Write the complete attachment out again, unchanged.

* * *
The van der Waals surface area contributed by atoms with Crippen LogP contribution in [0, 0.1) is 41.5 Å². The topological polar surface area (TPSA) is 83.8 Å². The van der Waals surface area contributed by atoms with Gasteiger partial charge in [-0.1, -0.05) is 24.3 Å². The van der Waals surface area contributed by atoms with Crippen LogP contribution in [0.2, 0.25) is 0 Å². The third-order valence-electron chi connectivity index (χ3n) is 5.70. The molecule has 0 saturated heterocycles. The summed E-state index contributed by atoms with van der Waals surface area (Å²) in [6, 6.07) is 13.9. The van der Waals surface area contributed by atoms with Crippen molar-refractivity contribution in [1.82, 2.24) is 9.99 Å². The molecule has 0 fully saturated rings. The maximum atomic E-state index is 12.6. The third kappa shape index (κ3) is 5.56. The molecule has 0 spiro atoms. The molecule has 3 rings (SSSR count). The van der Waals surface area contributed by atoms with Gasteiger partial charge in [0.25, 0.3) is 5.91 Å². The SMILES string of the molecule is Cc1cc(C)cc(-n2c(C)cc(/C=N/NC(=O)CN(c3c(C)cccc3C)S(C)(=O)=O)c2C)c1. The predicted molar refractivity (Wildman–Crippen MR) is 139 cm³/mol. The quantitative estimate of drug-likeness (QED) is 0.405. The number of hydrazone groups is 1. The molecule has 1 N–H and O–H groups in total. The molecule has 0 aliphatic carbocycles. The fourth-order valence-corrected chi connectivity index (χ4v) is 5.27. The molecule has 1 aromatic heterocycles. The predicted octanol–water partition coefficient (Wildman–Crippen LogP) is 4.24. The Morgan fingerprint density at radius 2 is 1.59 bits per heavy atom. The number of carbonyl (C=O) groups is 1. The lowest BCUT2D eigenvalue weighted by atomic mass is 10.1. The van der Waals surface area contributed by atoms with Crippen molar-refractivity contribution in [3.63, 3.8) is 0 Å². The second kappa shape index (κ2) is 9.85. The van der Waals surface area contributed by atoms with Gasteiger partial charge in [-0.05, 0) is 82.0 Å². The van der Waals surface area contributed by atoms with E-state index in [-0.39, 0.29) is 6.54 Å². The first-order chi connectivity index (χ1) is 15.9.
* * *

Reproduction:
The van der Waals surface area contributed by atoms with Crippen LogP contribution in [0, 0.1) is 41.5 Å². The topological polar surface area (TPSA) is 83.8 Å². The van der Waals surface area contributed by atoms with Gasteiger partial charge in [-0.1, -0.05) is 24.3 Å². The van der Waals surface area contributed by atoms with Crippen LogP contribution in [0.2, 0.25) is 0 Å². The third-order valence-electron chi connectivity index (χ3n) is 5.70. The molecule has 0 saturated heterocycles. The summed E-state index contributed by atoms with van der Waals surface area (Å²) in [6, 6.07) is 13.9. The van der Waals surface area contributed by atoms with Crippen molar-refractivity contribution in [1.82, 2.24) is 9.99 Å². The molecule has 0 fully saturated rings. The maximum atomic E-state index is 12.6. The third kappa shape index (κ3) is 5.56. The molecule has 0 spiro atoms. The molecule has 3 rings (SSSR count). The van der Waals surface area contributed by atoms with Gasteiger partial charge in [0.25, 0.3) is 5.91 Å². The SMILES string of the molecule is Cc1cc(C)cc(-n2c(C)cc(/C=N/NC(=O)CN(c3c(C)cccc3C)S(C)(=O)=O)c2C)c1. The predicted molar refractivity (Wildman–Crippen MR) is 139 cm³/mol. The quantitative estimate of drug-likeness (QED) is 0.405. The number of hydrazone groups is 1. The molecule has 1 N–H and O–H groups in total. The molecule has 0 aliphatic carbocycles. The fourth-order valence-corrected chi connectivity index (χ4v) is 5.27. The molecule has 1 aromatic heterocycles. The predicted octanol–water partition coefficient (Wildman–Crippen LogP) is 4.24. The Morgan fingerprint density at radius 2 is 1.59 bits per heavy atom. The number of carbonyl (C=O) groups is 1. The lowest BCUT2D eigenvalue weighted by atomic mass is 10.1. The van der Waals surface area contributed by atoms with Crippen molar-refractivity contribution in [3.63, 3.8) is 0 Å². The second kappa shape index (κ2) is 9.85. The van der Waals surface area contributed by atoms with Gasteiger partial charge in [-0.05, 0) is 82.0 Å². The van der Waals surface area contributed by atoms with E-state index in [-0.39, 0.29) is 6.54 Å². The first-order chi connectivity index (χ1) is 15.9.